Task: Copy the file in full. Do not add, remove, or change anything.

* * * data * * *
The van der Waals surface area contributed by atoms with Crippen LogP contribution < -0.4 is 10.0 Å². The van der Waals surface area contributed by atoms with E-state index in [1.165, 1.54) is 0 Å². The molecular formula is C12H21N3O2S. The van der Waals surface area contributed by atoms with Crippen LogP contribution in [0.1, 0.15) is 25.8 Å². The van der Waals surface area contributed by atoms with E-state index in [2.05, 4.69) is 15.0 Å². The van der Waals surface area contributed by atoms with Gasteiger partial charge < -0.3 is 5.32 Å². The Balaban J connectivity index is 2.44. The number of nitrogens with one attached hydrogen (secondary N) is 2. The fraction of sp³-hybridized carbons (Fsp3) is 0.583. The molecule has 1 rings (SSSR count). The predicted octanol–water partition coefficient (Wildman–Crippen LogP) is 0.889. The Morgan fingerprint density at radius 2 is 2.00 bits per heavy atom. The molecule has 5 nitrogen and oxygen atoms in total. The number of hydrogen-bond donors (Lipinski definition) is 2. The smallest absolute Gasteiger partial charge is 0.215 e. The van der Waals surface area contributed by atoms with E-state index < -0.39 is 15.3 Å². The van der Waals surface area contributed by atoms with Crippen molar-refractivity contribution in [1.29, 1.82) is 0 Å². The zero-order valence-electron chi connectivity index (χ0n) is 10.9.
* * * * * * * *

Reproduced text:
The van der Waals surface area contributed by atoms with Crippen LogP contribution < -0.4 is 10.0 Å². The van der Waals surface area contributed by atoms with E-state index in [1.165, 1.54) is 0 Å². The molecular formula is C12H21N3O2S. The van der Waals surface area contributed by atoms with Crippen LogP contribution in [0.1, 0.15) is 25.8 Å². The van der Waals surface area contributed by atoms with E-state index in [2.05, 4.69) is 15.0 Å². The van der Waals surface area contributed by atoms with Gasteiger partial charge < -0.3 is 5.32 Å². The Balaban J connectivity index is 2.44. The number of nitrogens with one attached hydrogen (secondary N) is 2. The fraction of sp³-hybridized carbons (Fsp3) is 0.583. The molecule has 1 rings (SSSR count). The predicted octanol–water partition coefficient (Wildman–Crippen LogP) is 0.889. The Morgan fingerprint density at radius 2 is 2.00 bits per heavy atom. The molecule has 5 nitrogen and oxygen atoms in total. The number of hydrogen-bond donors (Lipinski definition) is 2. The smallest absolute Gasteiger partial charge is 0.215 e. The van der Waals surface area contributed by atoms with E-state index < -0.39 is 15.3 Å². The van der Waals surface area contributed by atoms with Crippen molar-refractivity contribution in [1.29, 1.82) is 0 Å². The zero-order valence-electron chi connectivity index (χ0n) is 10.9.